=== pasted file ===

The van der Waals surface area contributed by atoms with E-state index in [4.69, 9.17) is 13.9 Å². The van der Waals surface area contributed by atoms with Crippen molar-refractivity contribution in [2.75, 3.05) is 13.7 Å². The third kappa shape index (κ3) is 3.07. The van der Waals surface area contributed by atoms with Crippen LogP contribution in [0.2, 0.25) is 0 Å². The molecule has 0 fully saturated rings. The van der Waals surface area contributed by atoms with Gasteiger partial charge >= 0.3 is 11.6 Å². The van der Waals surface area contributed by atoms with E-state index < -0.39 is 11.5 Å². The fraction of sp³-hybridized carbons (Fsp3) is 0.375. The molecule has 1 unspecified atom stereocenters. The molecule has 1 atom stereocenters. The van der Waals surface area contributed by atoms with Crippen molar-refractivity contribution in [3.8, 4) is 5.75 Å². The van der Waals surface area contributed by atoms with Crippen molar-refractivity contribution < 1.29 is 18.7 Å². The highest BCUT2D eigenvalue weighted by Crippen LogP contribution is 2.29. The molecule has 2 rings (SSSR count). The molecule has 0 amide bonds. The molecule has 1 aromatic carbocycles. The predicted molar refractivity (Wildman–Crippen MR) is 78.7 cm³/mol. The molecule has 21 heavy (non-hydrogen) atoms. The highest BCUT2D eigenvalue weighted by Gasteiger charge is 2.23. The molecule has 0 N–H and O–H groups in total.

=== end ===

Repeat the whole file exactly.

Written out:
The van der Waals surface area contributed by atoms with E-state index in [4.69, 9.17) is 13.9 Å². The van der Waals surface area contributed by atoms with Crippen molar-refractivity contribution in [2.75, 3.05) is 13.7 Å². The third kappa shape index (κ3) is 3.07. The van der Waals surface area contributed by atoms with Crippen LogP contribution in [0.2, 0.25) is 0 Å². The molecule has 0 fully saturated rings. The van der Waals surface area contributed by atoms with Gasteiger partial charge >= 0.3 is 11.6 Å². The van der Waals surface area contributed by atoms with E-state index < -0.39 is 11.5 Å². The fraction of sp³-hybridized carbons (Fsp3) is 0.375. The molecule has 1 unspecified atom stereocenters. The molecule has 1 atom stereocenters. The van der Waals surface area contributed by atoms with Crippen molar-refractivity contribution in [3.8, 4) is 5.75 Å². The van der Waals surface area contributed by atoms with Crippen molar-refractivity contribution < 1.29 is 18.7 Å². The highest BCUT2D eigenvalue weighted by Crippen LogP contribution is 2.29. The molecule has 2 rings (SSSR count). The molecule has 0 amide bonds. The molecule has 1 aromatic carbocycles. The predicted molar refractivity (Wildman–Crippen MR) is 78.7 cm³/mol. The molecule has 21 heavy (non-hydrogen) atoms. The highest BCUT2D eigenvalue weighted by Gasteiger charge is 2.23. The molecule has 0 N–H and O–H groups in total.